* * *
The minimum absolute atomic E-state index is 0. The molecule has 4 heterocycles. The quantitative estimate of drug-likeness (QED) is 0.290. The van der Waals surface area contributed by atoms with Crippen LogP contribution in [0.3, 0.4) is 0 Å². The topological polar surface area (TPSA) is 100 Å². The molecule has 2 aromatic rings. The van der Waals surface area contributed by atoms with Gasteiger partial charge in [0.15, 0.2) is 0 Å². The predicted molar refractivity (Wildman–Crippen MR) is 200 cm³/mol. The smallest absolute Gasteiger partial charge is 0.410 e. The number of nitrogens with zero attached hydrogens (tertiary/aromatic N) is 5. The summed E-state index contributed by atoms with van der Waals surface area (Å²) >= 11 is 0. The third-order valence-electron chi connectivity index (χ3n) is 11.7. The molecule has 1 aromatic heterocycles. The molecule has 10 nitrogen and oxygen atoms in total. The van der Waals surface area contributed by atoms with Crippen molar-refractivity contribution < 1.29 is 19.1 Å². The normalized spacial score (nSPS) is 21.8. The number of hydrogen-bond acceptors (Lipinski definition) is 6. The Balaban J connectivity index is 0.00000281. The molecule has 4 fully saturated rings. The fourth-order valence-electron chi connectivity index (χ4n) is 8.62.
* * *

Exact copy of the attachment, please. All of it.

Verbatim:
The minimum absolute atomic E-state index is 0. The molecule has 4 heterocycles. The quantitative estimate of drug-likeness (QED) is 0.290. The van der Waals surface area contributed by atoms with Crippen LogP contribution in [0.3, 0.4) is 0 Å². The topological polar surface area (TPSA) is 100 Å². The molecule has 2 aromatic rings. The van der Waals surface area contributed by atoms with Gasteiger partial charge in [0.15, 0.2) is 0 Å². The predicted molar refractivity (Wildman–Crippen MR) is 200 cm³/mol. The smallest absolute Gasteiger partial charge is 0.410 e. The number of nitrogens with zero attached hydrogens (tertiary/aromatic N) is 5. The summed E-state index contributed by atoms with van der Waals surface area (Å²) >= 11 is 0. The third-order valence-electron chi connectivity index (χ3n) is 11.7. The molecule has 1 aromatic heterocycles. The molecule has 10 nitrogen and oxygen atoms in total. The van der Waals surface area contributed by atoms with Crippen molar-refractivity contribution < 1.29 is 19.1 Å². The normalized spacial score (nSPS) is 21.8. The number of hydrogen-bond acceptors (Lipinski definition) is 6. The Balaban J connectivity index is 0.00000281. The molecule has 4 fully saturated rings. The fourth-order valence-electron chi connectivity index (χ4n) is 8.62.